A sweet Bixby Knolls home with a sour history in the pickle business • Long Beach Post News

I’m not sure what it looked like when it was built in 1923 when John D. Robertson and his wife Marguerite moved in, but today it’s a Knolls storefront with shiny, highly polished porcelain floors throughout the house’s open floor plan and sparkling new kitchen appliances and fittings. According to the advertisement, the house was completely renovated and flawlessly remodeled inside and out. So, no, it’s not the same house as the Robertsons house from 1923.

Polished porcelain base for maximum cruise-style gliding. Collection photo.

The Robertsons were married in 1919 to George Primrose Taubman, a Scottish preacher who was born on the Isle of Man before moving to America, where he took Jesus to the Ohio and Kentucky hills before rolling to Long Beach in 1915.

Taubman’s charismatic sermons and Bible discussions drew up to 3,500, but generally just over 2,000, men to his Men’s Bible group outside of the First Christian Church, and by 1921 it was the largest of its kind in the United States.

At the time of their marriage, Robertson was working in sales at Curtis Corporation in Long Beach. The company was known for its olives and olive oil when it was called Curtis Olive Corporation, but then it got chic and started selling allspices, high quality tuna products, and other canned foods – going on the then deluxe suffix of – ola, sells Garnishola, a side dish based on allspice; Sandwichola, an olive / tuna / allspice spread; and the flagship Curtisola, an antipasto.

It wasn’t a huge leap for Robertson Curtis Corp. to leave and get both feet into the pickle business, and for the next 47 years he dedicated his life to pickles (although his devotion is believed to be on his wife and their son and daughter – but pickles too) as President of the John D. Robertson, Inc., with a large facility on Loma Avenue on Anaheim Street, selling Big Boy dill pickles and, later, olives by the ton.

Curtis Corporation exhibits at the Pacific Southwest Exhibition in 1928. The exhibition features jars and cans of Curtis products and a sign that reads “The Curtis Corporation, Unusual Things to Eat”. Photo courtesy Long Beach Public Library.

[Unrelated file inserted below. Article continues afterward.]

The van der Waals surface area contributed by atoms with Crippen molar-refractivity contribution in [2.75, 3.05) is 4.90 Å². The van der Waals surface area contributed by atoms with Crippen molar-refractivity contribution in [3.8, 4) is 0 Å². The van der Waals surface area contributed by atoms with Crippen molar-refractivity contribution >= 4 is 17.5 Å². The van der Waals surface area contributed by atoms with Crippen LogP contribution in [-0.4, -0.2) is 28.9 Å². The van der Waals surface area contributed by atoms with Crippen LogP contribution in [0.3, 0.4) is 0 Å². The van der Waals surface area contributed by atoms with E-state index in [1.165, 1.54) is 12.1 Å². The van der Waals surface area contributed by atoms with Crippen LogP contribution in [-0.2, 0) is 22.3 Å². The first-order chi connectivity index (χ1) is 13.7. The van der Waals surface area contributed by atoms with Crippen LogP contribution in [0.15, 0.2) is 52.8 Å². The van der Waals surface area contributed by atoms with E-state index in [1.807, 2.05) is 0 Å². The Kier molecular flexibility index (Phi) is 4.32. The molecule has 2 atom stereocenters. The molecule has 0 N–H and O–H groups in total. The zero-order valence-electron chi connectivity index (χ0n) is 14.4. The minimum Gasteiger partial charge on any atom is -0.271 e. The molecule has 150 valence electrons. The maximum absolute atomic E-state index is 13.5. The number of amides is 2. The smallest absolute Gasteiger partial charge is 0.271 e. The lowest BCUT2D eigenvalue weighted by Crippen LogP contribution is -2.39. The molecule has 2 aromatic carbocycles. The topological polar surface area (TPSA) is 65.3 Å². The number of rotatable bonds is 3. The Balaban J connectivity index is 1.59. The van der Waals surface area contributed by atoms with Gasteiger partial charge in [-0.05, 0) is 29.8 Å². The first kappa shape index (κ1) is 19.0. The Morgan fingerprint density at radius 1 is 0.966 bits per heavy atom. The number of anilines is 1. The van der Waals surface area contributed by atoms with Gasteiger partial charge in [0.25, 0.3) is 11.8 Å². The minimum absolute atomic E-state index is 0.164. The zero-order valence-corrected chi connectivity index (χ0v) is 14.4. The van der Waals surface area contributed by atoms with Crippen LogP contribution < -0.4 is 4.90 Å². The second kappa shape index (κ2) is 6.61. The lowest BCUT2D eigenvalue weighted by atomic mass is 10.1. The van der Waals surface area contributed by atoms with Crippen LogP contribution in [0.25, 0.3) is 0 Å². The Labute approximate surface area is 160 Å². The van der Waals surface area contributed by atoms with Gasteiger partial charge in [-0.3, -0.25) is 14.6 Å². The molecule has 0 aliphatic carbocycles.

On November 26, 1969, when he and Marie (as Marguerite liked to be called) celebrated their 50th wedding anniversary, Robertson was retired. For nearly half a century they had enjoyed life in their home at 3810 Elm Avenue. The anniversary should be her last. Marie died the following June.

Now this home, with its various historical landmarks, is on the market at a price that would have overwhelmed Mr. and Mrs. Robertson, who likely bought it somewhere in the four-figure range: $ 1.575 million, which is not inconvenient for a revitalized four bedroom, three bath home in Bixby Knolls.

The sprawling back yard at 3810 Elm Ave. Entry photo.

Listed by realtor Marcos Ramirez of Keller Williams Pacific Estate, in addition to the striking porcelain flooring (perfect if you want to slip in your socks like Tom Cruise), improvements to the home include new electrical and plumbing, a newly installed roof, and new windows. The spacious house with 2,270 square meters is located on a suitably large 7,890 square meter property with its hard landscape of large concrete squares in the lawn.

And it’s hard to beat the location. The home is a short walk from Jongewaard’s Bake n Broil, SteelCraft and all of the Bixby Knolls stores on Atlantic Avenue.

“Affordable” Rancho Homes (Under $ 1 Million)

Is that a sign of the impending collapse of the Long Beach property market? Does the bubble burst? Have we finally reached the peak of out of control house prices?

Probably not. I’m not sure if we will soon be looking back to November 2021 when the wheels of property prices began to decline, but it’s a dire indicator when the ranchos have two modern mid-century homes for sale for under one Million dollars when they went well above that mark on a regular basis, with one going for nearly $ 2 million.

OK, maybe I’m a little bit alarmist (or maybe even sarcastic).

Hit a million dollar bill on Cliff May at 3350 Kallin Ave.

The living room in the Cliff May house on Kallin Ave. Entry photo.

If you’re looking to spend a little less, head to a Cliff May on Roxanne Ave. 3046 for $ 989,900.

The houses are pretty similar – both built in the 1950s construction frenzy, both with three bedrooms, three bathrooms. The more expensive of the two has about 200 square feet more living space, which likely justifies its additional $ 10,000 price tag.

The $ 989,900 Cliff May Rancho on Roxanne Ave. Entry photo.

Either way, both properties are likely to cost a little north of a million dollars, so nothing to worry: the end is not near.

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